o Alternative funding sources – investigating and developing more efficient pricing approaches for infrastructure that are fair and sustainable.
o Ports Strategy – continue to work through COAG to finalise the National Ports Strategy Implementation Plan, and assist jurisdictions to develop 50 year plans for major ports, identifying sea and land side impediments and how they should be addressed.
o National Land Freight Strategy – finalise the National Freight Strategy for COAG in 2011, in consultation with public and private sector bodies. Develop an implementation plan aimed at creating a seamless, national freight network, increasing Australia’s competitiveness, lowering costs and minimising congestion on our road and rail networks.
o Water Reform – continuing work on strategies to deliver improved water quality and security in regional Australia and our major cities, in consultation with communities and local councils.
o Urban development – develop approaches for using infrastructure as a catalyst for more sustainable and productive patterns of urban development.
o Indigenous infrastructure – investigating how the infrastructure needs of indigenous communities can be better met, and developing strategies accordingly.
o Public Transport Strategy – develop a strategy aimed at improving service standards through better use of existing infrastructure and investment in new infrastructure.
o Identifying corridors and buffers – working through the Infrastructure Working Group, in consultation with the Department for Infrastructure and Transport, to review practices around the planning and protection of corridors for future infrastructure networks.
o Smart infrastructure and a National Smart Managed Motorways Trial (part of the National Urban Policy). This work should examine the potential benefits of Intelligent Transport Systems and other smart infrastructure to cut emissions, reduce travel time, and optimise use of existing assets to free government resources for more productive use;
o Develop and lead strategies on ‘asset sweating’ through the Infrastructure Working Group to maximise existing infrastructure and increase their efficiency and performance; and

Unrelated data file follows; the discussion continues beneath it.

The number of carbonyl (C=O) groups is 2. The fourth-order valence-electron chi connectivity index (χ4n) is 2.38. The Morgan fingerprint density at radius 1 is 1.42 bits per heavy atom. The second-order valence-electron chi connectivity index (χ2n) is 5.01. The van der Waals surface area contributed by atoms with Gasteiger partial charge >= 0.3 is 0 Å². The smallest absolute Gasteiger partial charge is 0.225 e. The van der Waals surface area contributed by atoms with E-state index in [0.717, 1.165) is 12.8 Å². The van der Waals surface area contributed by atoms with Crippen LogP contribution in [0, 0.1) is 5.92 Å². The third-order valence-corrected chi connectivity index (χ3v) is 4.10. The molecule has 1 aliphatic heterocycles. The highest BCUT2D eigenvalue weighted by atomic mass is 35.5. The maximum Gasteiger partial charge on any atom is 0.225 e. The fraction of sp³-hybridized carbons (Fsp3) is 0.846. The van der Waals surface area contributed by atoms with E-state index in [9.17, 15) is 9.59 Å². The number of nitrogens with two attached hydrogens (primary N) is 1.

o Advise on the economic and environmental implications of major infrastructure projects within a carbon constrained economy.
Engagement across governments
IA’s ability to work across governments is central to its promotion of national infrastructure priorities.
IA should continue to provide an annual report to the Council of Australian Governments (COAG) on its work, or as requested by COAG or the Commonwealth Minister for Infrastructure and Transport. IA’s reports to COAG will continue to be conveyed through the Commonwealth Minister for Infrastructure and Transport, who will be the Chair of the new Standing Council on Transport and Infrastructure (SCOTI).
I have asked the Secretary of my Department to continue engaging closely with the Council on key national projects, including the delivery of the Nation Building program and the planning studies underway on High Speed Rail and the Sydney Aviation Strategy.
Statement of intentions
I would appreciate a statement from the Council in due course of Infrastructure Australia’s priorities moving forward, including your delivery and performance milestones.
Once again, I congratulate you and the Members of the IA Council on your appointments and thank you for your ongoing commitment. I look forward to working with you as the Council continues its vital contribution to the development of Australia’s infrastructure.
ATTACHMENT C: INFRASTRUCTURE INVESTMENT INCENTIVE PACKAGE
The Gillard Labor Government will introduce a new tax incentive designed to remove impediments in the tax system that discourage private investment in infrastructure projects.
This targets the concerns raised by investors that early stage tax deductions might never be used due to changes of ownership, or if used will have declined in value due to inflation and the time value of money.
The Government will establish special tax provisions for infrastructure projects designated to be of national significance. Losses generated by designated infrastructure projects will be exempt from the Continuity of Ownership Test and the Same Business Test and will be uplifted at the government bond rate.
A decision maker will be empowered to confer designated infrastructure project status on privately financed public infrastructure of national significance based on a range of criteria, including a global capital expenditure cap of $25 billion over the period from Royal Assent of the enabling legislation to 30 June 2017. The selection criteria to be applied by the decision maker, and other design issues, will be the subject of further consultation. This measure will ensure that access to losses within a designated infrastructure project is certain and that the value of those losses is maintained.